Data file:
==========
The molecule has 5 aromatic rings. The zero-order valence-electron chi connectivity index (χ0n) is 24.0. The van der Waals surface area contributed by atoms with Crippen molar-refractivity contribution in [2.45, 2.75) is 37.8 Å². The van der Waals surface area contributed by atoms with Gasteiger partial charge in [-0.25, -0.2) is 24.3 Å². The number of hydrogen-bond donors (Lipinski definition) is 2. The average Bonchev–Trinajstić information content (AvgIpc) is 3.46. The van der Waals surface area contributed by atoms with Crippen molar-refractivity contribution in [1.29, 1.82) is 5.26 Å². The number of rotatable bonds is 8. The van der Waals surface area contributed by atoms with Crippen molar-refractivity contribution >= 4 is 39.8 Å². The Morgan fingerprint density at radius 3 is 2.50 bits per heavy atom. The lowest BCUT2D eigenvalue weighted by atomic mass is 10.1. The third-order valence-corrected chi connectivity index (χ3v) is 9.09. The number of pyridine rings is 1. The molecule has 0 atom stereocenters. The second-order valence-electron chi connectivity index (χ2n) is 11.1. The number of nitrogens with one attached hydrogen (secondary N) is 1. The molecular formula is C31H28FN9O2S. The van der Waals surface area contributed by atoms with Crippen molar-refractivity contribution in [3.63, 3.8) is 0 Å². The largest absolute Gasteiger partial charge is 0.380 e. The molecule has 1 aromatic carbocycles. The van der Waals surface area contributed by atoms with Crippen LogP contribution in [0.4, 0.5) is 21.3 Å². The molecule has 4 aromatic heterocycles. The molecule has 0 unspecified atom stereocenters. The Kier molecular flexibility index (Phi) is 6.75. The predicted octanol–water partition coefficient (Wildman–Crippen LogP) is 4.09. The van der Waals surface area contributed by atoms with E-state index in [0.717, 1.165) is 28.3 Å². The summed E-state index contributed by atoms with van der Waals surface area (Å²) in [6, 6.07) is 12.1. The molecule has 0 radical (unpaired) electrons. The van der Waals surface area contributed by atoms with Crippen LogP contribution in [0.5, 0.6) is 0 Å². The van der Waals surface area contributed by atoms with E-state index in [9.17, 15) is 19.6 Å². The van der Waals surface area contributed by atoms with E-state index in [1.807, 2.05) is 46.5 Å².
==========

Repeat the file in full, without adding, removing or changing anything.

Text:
The molecule has 5 aromatic rings. The zero-order valence-electron chi connectivity index (χ0n) is 24.0. The van der Waals surface area contributed by atoms with Crippen molar-refractivity contribution in [2.45, 2.75) is 37.8 Å². The van der Waals surface area contributed by atoms with Gasteiger partial charge in [-0.25, -0.2) is 24.3 Å². The number of hydrogen-bond donors (Lipinski definition) is 2. The average Bonchev–Trinajstić information content (AvgIpc) is 3.46. The van der Waals surface area contributed by atoms with Crippen molar-refractivity contribution in [1.29, 1.82) is 5.26 Å². The number of rotatable bonds is 8. The van der Waals surface area contributed by atoms with Crippen molar-refractivity contribution >= 4 is 39.8 Å². The Morgan fingerprint density at radius 3 is 2.50 bits per heavy atom. The lowest BCUT2D eigenvalue weighted by atomic mass is 10.1. The third-order valence-corrected chi connectivity index (χ3v) is 9.09. The number of pyridine rings is 1. The molecule has 0 atom stereocenters. The second-order valence-electron chi connectivity index (χ2n) is 11.1. The number of nitrogens with one attached hydrogen (secondary N) is 1. The molecular formula is C31H28FN9O2S. The van der Waals surface area contributed by atoms with Crippen molar-refractivity contribution in [3.63, 3.8) is 0 Å². The largest absolute Gasteiger partial charge is 0.380 e. The molecule has 1 aromatic carbocycles. The van der Waals surface area contributed by atoms with Crippen LogP contribution in [0.4, 0.5) is 21.3 Å². The molecule has 4 aromatic heterocycles. The molecule has 0 unspecified atom stereocenters. The Kier molecular flexibility index (Phi) is 6.75. The predicted octanol–water partition coefficient (Wildman–Crippen LogP) is 4.09. The van der Waals surface area contributed by atoms with E-state index in [0.717, 1.165) is 28.3 Å². The summed E-state index contributed by atoms with van der Waals surface area (Å²) in [6, 6.07) is 12.1. The molecule has 0 radical (unpaired) electrons. The van der Waals surface area contributed by atoms with Crippen LogP contribution in [0.5, 0.6) is 0 Å². The van der Waals surface area contributed by atoms with E-state index in [9.17, 15) is 19.6 Å². The van der Waals surface area contributed by atoms with E-state index in [1.807, 2.05) is 46.5 Å².